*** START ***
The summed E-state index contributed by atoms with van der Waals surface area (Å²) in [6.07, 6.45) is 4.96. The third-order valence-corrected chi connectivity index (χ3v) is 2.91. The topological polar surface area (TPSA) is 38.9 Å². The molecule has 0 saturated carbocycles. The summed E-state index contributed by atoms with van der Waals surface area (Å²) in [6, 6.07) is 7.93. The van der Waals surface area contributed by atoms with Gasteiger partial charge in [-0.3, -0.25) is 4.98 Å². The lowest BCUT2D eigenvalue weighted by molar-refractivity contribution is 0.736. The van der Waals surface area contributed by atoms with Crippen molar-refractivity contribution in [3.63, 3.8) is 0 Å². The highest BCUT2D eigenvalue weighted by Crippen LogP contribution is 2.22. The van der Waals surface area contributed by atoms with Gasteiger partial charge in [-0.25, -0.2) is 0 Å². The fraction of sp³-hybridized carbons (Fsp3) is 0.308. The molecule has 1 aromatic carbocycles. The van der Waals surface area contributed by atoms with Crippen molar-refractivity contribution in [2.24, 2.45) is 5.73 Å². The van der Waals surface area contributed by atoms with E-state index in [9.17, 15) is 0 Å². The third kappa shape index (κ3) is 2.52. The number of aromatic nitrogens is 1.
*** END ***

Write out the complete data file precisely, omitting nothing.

The summed E-state index contributed by atoms with van der Waals surface area (Å²) in [6.07, 6.45) is 4.96. The third-order valence-corrected chi connectivity index (χ3v) is 2.91. The topological polar surface area (TPSA) is 38.9 Å². The molecule has 0 saturated carbocycles. The summed E-state index contributed by atoms with van der Waals surface area (Å²) in [6, 6.07) is 7.93. The van der Waals surface area contributed by atoms with Gasteiger partial charge in [-0.3, -0.25) is 4.98 Å². The lowest BCUT2D eigenvalue weighted by molar-refractivity contribution is 0.736. The van der Waals surface area contributed by atoms with Crippen molar-refractivity contribution in [3.63, 3.8) is 0 Å². The highest BCUT2D eigenvalue weighted by Crippen LogP contribution is 2.22. The van der Waals surface area contributed by atoms with Gasteiger partial charge in [-0.25, -0.2) is 0 Å². The fraction of sp³-hybridized carbons (Fsp3) is 0.308. The molecule has 1 aromatic carbocycles. The van der Waals surface area contributed by atoms with Crippen molar-refractivity contribution in [2.24, 2.45) is 5.73 Å². The van der Waals surface area contributed by atoms with E-state index in [9.17, 15) is 0 Å². The third kappa shape index (κ3) is 2.52. The number of aromatic nitrogens is 1.